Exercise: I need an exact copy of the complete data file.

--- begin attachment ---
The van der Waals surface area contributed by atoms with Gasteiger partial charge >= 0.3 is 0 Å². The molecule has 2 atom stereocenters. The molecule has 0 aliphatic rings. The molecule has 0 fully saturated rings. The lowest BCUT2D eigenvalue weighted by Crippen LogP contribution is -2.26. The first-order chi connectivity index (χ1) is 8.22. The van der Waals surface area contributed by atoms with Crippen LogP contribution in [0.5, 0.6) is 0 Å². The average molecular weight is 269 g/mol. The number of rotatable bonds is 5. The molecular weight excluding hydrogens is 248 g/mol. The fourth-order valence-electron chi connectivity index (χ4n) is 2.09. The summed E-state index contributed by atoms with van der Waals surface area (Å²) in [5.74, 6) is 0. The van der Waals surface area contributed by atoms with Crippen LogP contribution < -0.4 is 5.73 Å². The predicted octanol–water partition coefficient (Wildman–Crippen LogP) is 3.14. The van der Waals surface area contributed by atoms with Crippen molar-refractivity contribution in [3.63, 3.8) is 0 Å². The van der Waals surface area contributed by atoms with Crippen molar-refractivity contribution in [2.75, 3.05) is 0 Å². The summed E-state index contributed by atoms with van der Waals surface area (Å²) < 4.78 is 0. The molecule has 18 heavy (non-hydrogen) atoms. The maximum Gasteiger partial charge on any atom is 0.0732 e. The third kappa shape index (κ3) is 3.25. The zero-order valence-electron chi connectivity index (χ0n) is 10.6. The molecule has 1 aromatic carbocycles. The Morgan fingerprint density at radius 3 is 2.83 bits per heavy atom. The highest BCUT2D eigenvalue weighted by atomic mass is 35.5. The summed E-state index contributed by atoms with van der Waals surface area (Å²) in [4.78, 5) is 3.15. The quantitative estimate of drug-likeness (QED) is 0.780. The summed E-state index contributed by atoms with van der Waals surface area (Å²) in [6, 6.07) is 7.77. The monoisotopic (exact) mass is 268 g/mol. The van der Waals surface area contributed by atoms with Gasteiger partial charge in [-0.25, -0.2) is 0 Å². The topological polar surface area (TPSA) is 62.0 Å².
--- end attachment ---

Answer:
The van der Waals surface area contributed by atoms with Gasteiger partial charge >= 0.3 is 0 Å². The molecule has 2 atom stereocenters. The molecule has 0 aliphatic rings. The molecule has 0 fully saturated rings. The lowest BCUT2D eigenvalue weighted by Crippen LogP contribution is -2.26. The first-order chi connectivity index (χ1) is 8.22. The van der Waals surface area contributed by atoms with Crippen LogP contribution in [0.5, 0.6) is 0 Å². The average molecular weight is 269 g/mol. The number of rotatable bonds is 5. The molecular weight excluding hydrogens is 248 g/mol. The fourth-order valence-electron chi connectivity index (χ4n) is 2.09. The summed E-state index contributed by atoms with van der Waals surface area (Å²) in [5.74, 6) is 0. The van der Waals surface area contributed by atoms with Crippen LogP contribution < -0.4 is 5.73 Å². The predicted octanol–water partition coefficient (Wildman–Crippen LogP) is 3.14. The van der Waals surface area contributed by atoms with Crippen molar-refractivity contribution in [3.63, 3.8) is 0 Å². The van der Waals surface area contributed by atoms with Crippen molar-refractivity contribution in [2.75, 3.05) is 0 Å². The summed E-state index contributed by atoms with van der Waals surface area (Å²) < 4.78 is 0. The molecule has 18 heavy (non-hydrogen) atoms. The maximum Gasteiger partial charge on any atom is 0.0732 e. The third kappa shape index (κ3) is 3.25. The zero-order valence-electron chi connectivity index (χ0n) is 10.6. The molecule has 1 aromatic carbocycles. The Morgan fingerprint density at radius 3 is 2.83 bits per heavy atom. The highest BCUT2D eigenvalue weighted by atomic mass is 35.5. The summed E-state index contributed by atoms with van der Waals surface area (Å²) in [4.78, 5) is 3.15. The quantitative estimate of drug-likeness (QED) is 0.780. The summed E-state index contributed by atoms with van der Waals surface area (Å²) in [6, 6.07) is 7.77. The monoisotopic (exact) mass is 268 g/mol. The van der Waals surface area contributed by atoms with Gasteiger partial charge in [-0.25, -0.2) is 0 Å². The topological polar surface area (TPSA) is 62.0 Å².